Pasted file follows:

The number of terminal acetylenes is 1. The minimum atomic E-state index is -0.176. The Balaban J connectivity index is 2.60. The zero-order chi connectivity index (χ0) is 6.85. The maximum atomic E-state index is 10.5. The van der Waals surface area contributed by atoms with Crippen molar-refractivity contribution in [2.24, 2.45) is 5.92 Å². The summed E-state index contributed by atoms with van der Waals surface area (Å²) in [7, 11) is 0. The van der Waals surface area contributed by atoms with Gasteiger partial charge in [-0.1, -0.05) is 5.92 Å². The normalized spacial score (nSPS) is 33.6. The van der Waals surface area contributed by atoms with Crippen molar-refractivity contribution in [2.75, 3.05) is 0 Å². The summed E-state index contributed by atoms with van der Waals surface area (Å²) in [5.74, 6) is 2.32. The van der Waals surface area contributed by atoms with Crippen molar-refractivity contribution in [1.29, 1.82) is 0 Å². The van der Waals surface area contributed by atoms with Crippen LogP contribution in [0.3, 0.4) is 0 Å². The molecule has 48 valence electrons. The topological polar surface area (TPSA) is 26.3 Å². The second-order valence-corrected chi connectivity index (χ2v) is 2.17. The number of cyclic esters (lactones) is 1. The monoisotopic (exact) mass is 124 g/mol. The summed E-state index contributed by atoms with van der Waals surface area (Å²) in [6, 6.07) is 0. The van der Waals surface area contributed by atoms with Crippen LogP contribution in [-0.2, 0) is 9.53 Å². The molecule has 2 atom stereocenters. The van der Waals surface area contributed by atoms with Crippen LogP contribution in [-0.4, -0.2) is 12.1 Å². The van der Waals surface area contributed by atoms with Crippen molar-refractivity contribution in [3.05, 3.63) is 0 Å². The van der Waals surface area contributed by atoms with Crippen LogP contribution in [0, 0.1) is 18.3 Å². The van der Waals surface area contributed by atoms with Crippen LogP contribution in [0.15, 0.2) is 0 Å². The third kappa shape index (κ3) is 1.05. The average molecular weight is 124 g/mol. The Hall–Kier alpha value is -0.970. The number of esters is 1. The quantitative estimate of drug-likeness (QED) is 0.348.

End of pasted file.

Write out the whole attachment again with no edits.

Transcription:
The number of terminal acetylenes is 1. The minimum atomic E-state index is -0.176. The Balaban J connectivity index is 2.60. The zero-order chi connectivity index (χ0) is 6.85. The maximum atomic E-state index is 10.5. The van der Waals surface area contributed by atoms with Crippen molar-refractivity contribution in [2.24, 2.45) is 5.92 Å². The summed E-state index contributed by atoms with van der Waals surface area (Å²) in [7, 11) is 0. The van der Waals surface area contributed by atoms with Gasteiger partial charge in [-0.1, -0.05) is 5.92 Å². The normalized spacial score (nSPS) is 33.6. The van der Waals surface area contributed by atoms with Crippen molar-refractivity contribution in [2.75, 3.05) is 0 Å². The summed E-state index contributed by atoms with van der Waals surface area (Å²) in [5.74, 6) is 2.32. The van der Waals surface area contributed by atoms with Crippen molar-refractivity contribution in [1.29, 1.82) is 0 Å². The van der Waals surface area contributed by atoms with Crippen LogP contribution in [0.3, 0.4) is 0 Å². The molecule has 48 valence electrons. The topological polar surface area (TPSA) is 26.3 Å². The second-order valence-corrected chi connectivity index (χ2v) is 2.17. The number of cyclic esters (lactones) is 1. The monoisotopic (exact) mass is 124 g/mol. The summed E-state index contributed by atoms with van der Waals surface area (Å²) in [6, 6.07) is 0. The van der Waals surface area contributed by atoms with Crippen LogP contribution in [-0.2, 0) is 9.53 Å². The molecule has 2 atom stereocenters. The van der Waals surface area contributed by atoms with Crippen LogP contribution in [-0.4, -0.2) is 12.1 Å². The van der Waals surface area contributed by atoms with Crippen molar-refractivity contribution in [3.05, 3.63) is 0 Å². The van der Waals surface area contributed by atoms with Crippen LogP contribution in [0, 0.1) is 18.3 Å². The van der Waals surface area contributed by atoms with Crippen LogP contribution in [0.15, 0.2) is 0 Å². The third kappa shape index (κ3) is 1.05. The average molecular weight is 124 g/mol. The Hall–Kier alpha value is -0.970. The number of esters is 1. The quantitative estimate of drug-likeness (QED) is 0.348.